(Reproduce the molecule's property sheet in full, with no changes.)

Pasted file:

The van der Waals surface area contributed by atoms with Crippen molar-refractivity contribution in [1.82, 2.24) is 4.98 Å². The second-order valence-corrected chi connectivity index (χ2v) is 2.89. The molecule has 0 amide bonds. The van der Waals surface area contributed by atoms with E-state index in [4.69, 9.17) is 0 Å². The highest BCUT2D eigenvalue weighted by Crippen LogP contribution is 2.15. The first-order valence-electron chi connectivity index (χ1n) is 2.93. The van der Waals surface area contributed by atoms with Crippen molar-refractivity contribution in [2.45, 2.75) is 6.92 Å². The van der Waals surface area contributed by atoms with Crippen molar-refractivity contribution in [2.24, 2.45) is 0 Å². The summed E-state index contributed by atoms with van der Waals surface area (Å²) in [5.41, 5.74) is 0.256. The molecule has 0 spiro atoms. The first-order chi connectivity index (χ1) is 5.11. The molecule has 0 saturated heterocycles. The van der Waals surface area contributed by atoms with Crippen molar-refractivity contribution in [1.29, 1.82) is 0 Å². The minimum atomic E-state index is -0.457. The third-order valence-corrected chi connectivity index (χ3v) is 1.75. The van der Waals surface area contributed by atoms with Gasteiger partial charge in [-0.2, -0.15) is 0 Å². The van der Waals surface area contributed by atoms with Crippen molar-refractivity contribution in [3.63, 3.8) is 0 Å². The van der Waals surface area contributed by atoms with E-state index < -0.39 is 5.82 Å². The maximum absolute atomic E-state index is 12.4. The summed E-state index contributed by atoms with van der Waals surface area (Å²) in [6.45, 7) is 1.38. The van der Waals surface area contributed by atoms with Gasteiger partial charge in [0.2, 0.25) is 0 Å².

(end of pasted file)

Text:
The van der Waals surface area contributed by atoms with Crippen molar-refractivity contribution in [1.82, 2.24) is 4.98 Å². The second-order valence-corrected chi connectivity index (χ2v) is 2.89. The molecule has 0 amide bonds. The van der Waals surface area contributed by atoms with E-state index in [4.69, 9.17) is 0 Å². The highest BCUT2D eigenvalue weighted by Crippen LogP contribution is 2.15. The first-order valence-electron chi connectivity index (χ1n) is 2.93. The van der Waals surface area contributed by atoms with Crippen molar-refractivity contribution in [2.45, 2.75) is 6.92 Å². The van der Waals surface area contributed by atoms with Crippen molar-refractivity contribution in [2.24, 2.45) is 0 Å². The summed E-state index contributed by atoms with van der Waals surface area (Å²) in [5.41, 5.74) is 0.256. The molecule has 0 spiro atoms. The first-order chi connectivity index (χ1) is 5.11. The molecule has 0 saturated heterocycles. The van der Waals surface area contributed by atoms with Crippen molar-refractivity contribution in [1.29, 1.82) is 0 Å². The minimum atomic E-state index is -0.457. The third-order valence-corrected chi connectivity index (χ3v) is 1.75. The van der Waals surface area contributed by atoms with Gasteiger partial charge in [-0.2, -0.15) is 0 Å². The van der Waals surface area contributed by atoms with Crippen molar-refractivity contribution in [3.63, 3.8) is 0 Å². The van der Waals surface area contributed by atoms with E-state index < -0.39 is 5.82 Å². The maximum absolute atomic E-state index is 12.4. The summed E-state index contributed by atoms with van der Waals surface area (Å²) in [6.45, 7) is 1.38. The van der Waals surface area contributed by atoms with Gasteiger partial charge in [0.2, 0.25) is 0 Å².